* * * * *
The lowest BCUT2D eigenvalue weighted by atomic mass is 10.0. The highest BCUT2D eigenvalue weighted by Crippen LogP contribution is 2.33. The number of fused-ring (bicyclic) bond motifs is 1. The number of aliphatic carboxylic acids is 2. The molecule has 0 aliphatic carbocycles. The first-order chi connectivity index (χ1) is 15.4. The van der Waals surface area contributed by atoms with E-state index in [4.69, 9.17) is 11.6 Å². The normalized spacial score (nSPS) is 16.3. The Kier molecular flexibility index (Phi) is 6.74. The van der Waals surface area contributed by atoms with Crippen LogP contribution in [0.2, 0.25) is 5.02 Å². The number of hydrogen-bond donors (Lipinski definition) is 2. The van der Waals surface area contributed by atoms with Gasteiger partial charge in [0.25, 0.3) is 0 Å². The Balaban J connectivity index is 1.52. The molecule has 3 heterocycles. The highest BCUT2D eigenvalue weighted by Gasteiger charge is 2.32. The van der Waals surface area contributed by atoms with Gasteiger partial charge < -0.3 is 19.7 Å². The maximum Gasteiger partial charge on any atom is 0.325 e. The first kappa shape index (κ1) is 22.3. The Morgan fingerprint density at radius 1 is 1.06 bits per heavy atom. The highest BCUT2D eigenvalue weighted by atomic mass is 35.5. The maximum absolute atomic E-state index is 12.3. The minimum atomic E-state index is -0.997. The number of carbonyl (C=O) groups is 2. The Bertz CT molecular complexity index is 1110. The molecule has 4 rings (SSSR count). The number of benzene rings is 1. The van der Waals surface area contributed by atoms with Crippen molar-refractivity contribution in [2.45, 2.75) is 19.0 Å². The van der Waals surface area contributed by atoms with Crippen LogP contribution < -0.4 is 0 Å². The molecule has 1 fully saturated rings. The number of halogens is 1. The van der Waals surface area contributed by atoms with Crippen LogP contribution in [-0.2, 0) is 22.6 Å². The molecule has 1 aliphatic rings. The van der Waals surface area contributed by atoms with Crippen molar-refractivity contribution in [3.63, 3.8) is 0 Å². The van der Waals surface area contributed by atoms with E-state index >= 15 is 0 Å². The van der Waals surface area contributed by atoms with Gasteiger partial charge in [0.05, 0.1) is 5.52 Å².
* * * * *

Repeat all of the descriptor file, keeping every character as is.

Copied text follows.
The lowest BCUT2D eigenvalue weighted by atomic mass is 10.0. The highest BCUT2D eigenvalue weighted by Crippen LogP contribution is 2.33. The number of fused-ring (bicyclic) bond motifs is 1. The number of aliphatic carboxylic acids is 2. The molecule has 0 aliphatic carbocycles. The first-order chi connectivity index (χ1) is 15.4. The van der Waals surface area contributed by atoms with E-state index in [4.69, 9.17) is 11.6 Å². The normalized spacial score (nSPS) is 16.3. The Kier molecular flexibility index (Phi) is 6.74. The van der Waals surface area contributed by atoms with Crippen LogP contribution in [0.2, 0.25) is 5.02 Å². The number of hydrogen-bond donors (Lipinski definition) is 2. The van der Waals surface area contributed by atoms with Gasteiger partial charge in [0.25, 0.3) is 0 Å². The Balaban J connectivity index is 1.52. The molecule has 3 heterocycles. The highest BCUT2D eigenvalue weighted by Gasteiger charge is 2.32. The van der Waals surface area contributed by atoms with Gasteiger partial charge < -0.3 is 19.7 Å². The maximum Gasteiger partial charge on any atom is 0.325 e. The first kappa shape index (κ1) is 22.3. The Morgan fingerprint density at radius 1 is 1.06 bits per heavy atom. The highest BCUT2D eigenvalue weighted by atomic mass is 35.5. The maximum absolute atomic E-state index is 12.3. The minimum atomic E-state index is -0.997. The number of carbonyl (C=O) groups is 2. The Bertz CT molecular complexity index is 1110. The molecule has 4 rings (SSSR count). The number of benzene rings is 1. The van der Waals surface area contributed by atoms with Crippen molar-refractivity contribution in [2.45, 2.75) is 19.0 Å². The van der Waals surface area contributed by atoms with Crippen LogP contribution < -0.4 is 0 Å². The molecule has 1 fully saturated rings. The number of halogens is 1. The van der Waals surface area contributed by atoms with Crippen LogP contribution in [-0.2, 0) is 22.6 Å². The molecule has 1 aliphatic rings. The van der Waals surface area contributed by atoms with Crippen molar-refractivity contribution in [3.63, 3.8) is 0 Å². The van der Waals surface area contributed by atoms with E-state index >= 15 is 0 Å². The van der Waals surface area contributed by atoms with Gasteiger partial charge in [0.05, 0.1) is 5.52 Å².